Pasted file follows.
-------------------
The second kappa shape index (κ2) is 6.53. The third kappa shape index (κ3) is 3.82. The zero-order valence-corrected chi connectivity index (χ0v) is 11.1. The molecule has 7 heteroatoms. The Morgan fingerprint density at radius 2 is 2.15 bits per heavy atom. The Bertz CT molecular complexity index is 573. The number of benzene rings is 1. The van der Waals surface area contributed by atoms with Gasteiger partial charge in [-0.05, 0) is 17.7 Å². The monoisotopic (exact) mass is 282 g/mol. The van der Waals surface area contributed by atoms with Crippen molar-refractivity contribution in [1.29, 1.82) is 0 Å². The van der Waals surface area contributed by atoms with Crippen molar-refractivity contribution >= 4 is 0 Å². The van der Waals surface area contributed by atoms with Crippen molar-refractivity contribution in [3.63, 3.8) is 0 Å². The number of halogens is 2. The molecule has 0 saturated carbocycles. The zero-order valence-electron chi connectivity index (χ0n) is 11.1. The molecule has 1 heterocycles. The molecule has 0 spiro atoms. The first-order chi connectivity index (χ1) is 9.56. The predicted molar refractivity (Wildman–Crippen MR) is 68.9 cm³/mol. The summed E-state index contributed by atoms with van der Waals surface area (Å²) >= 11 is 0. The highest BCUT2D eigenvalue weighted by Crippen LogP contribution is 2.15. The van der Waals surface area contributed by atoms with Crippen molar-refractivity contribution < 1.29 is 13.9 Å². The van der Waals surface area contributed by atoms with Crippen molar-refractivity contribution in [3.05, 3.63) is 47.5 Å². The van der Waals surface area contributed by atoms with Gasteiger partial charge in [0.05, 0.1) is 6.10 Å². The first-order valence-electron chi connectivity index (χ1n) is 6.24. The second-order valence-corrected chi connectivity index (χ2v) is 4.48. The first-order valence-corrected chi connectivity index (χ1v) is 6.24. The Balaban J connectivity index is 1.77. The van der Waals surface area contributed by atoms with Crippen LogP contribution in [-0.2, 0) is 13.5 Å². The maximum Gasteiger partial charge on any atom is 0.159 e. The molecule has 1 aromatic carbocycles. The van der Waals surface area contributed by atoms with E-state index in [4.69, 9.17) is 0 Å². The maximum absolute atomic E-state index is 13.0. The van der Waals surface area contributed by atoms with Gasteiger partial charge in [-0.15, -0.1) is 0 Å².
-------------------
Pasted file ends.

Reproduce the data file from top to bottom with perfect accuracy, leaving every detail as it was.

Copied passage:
The second kappa shape index (κ2) is 6.53. The third kappa shape index (κ3) is 3.82. The zero-order valence-corrected chi connectivity index (χ0v) is 11.1. The molecule has 7 heteroatoms. The Morgan fingerprint density at radius 2 is 2.15 bits per heavy atom. The Bertz CT molecular complexity index is 573. The number of benzene rings is 1. The van der Waals surface area contributed by atoms with Gasteiger partial charge in [-0.05, 0) is 17.7 Å². The monoisotopic (exact) mass is 282 g/mol. The van der Waals surface area contributed by atoms with Crippen molar-refractivity contribution in [1.29, 1.82) is 0 Å². The van der Waals surface area contributed by atoms with Crippen molar-refractivity contribution >= 4 is 0 Å². The van der Waals surface area contributed by atoms with Crippen molar-refractivity contribution in [3.63, 3.8) is 0 Å². The number of halogens is 2. The molecule has 0 saturated carbocycles. The zero-order valence-electron chi connectivity index (χ0n) is 11.1. The molecule has 1 heterocycles. The molecule has 0 spiro atoms. The first-order chi connectivity index (χ1) is 9.56. The predicted molar refractivity (Wildman–Crippen MR) is 68.9 cm³/mol. The summed E-state index contributed by atoms with van der Waals surface area (Å²) >= 11 is 0. The highest BCUT2D eigenvalue weighted by Crippen LogP contribution is 2.15. The van der Waals surface area contributed by atoms with Crippen molar-refractivity contribution < 1.29 is 13.9 Å². The van der Waals surface area contributed by atoms with Crippen molar-refractivity contribution in [3.05, 3.63) is 47.5 Å². The van der Waals surface area contributed by atoms with Gasteiger partial charge in [0.05, 0.1) is 6.10 Å². The first-order valence-electron chi connectivity index (χ1n) is 6.24. The second-order valence-corrected chi connectivity index (χ2v) is 4.48. The first-order valence-corrected chi connectivity index (χ1v) is 6.24. The Balaban J connectivity index is 1.77. The van der Waals surface area contributed by atoms with Crippen LogP contribution in [-0.2, 0) is 13.5 Å². The maximum Gasteiger partial charge on any atom is 0.159 e. The molecule has 1 aromatic carbocycles. The van der Waals surface area contributed by atoms with E-state index in [4.69, 9.17) is 0 Å². The maximum absolute atomic E-state index is 13.0. The van der Waals surface area contributed by atoms with Gasteiger partial charge in [-0.15, -0.1) is 0 Å².